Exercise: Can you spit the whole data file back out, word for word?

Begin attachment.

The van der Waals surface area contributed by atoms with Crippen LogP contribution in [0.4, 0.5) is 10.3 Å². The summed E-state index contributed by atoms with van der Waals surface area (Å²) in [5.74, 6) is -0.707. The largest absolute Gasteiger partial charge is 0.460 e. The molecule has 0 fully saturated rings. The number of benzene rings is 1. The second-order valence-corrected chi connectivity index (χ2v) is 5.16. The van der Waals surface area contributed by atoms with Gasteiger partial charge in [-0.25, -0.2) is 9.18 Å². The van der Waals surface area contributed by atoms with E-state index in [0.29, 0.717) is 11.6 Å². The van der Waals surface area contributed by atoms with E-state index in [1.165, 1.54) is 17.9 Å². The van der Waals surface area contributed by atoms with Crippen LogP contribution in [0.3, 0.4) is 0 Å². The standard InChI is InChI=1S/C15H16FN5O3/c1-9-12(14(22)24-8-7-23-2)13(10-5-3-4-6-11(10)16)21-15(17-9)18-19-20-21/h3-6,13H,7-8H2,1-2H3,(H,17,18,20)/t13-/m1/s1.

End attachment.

The van der Waals surface area contributed by atoms with Crippen LogP contribution in [0.4, 0.5) is 10.3 Å². The summed E-state index contributed by atoms with van der Waals surface area (Å²) in [5.74, 6) is -0.707. The largest absolute Gasteiger partial charge is 0.460 e. The molecule has 0 fully saturated rings. The number of benzene rings is 1. The second-order valence-corrected chi connectivity index (χ2v) is 5.16. The van der Waals surface area contributed by atoms with Gasteiger partial charge in [-0.25, -0.2) is 9.18 Å². The van der Waals surface area contributed by atoms with E-state index in [0.29, 0.717) is 11.6 Å². The van der Waals surface area contributed by atoms with E-state index in [1.165, 1.54) is 17.9 Å². The van der Waals surface area contributed by atoms with Crippen LogP contribution in [0.3, 0.4) is 0 Å². The standard InChI is InChI=1S/C15H16FN5O3/c1-9-12(14(22)24-8-7-23-2)13(10-5-3-4-6-11(10)16)21-15(17-9)18-19-20-21/h3-6,13H,7-8H2,1-2H3,(H,17,18,20)/t13-/m1/s1.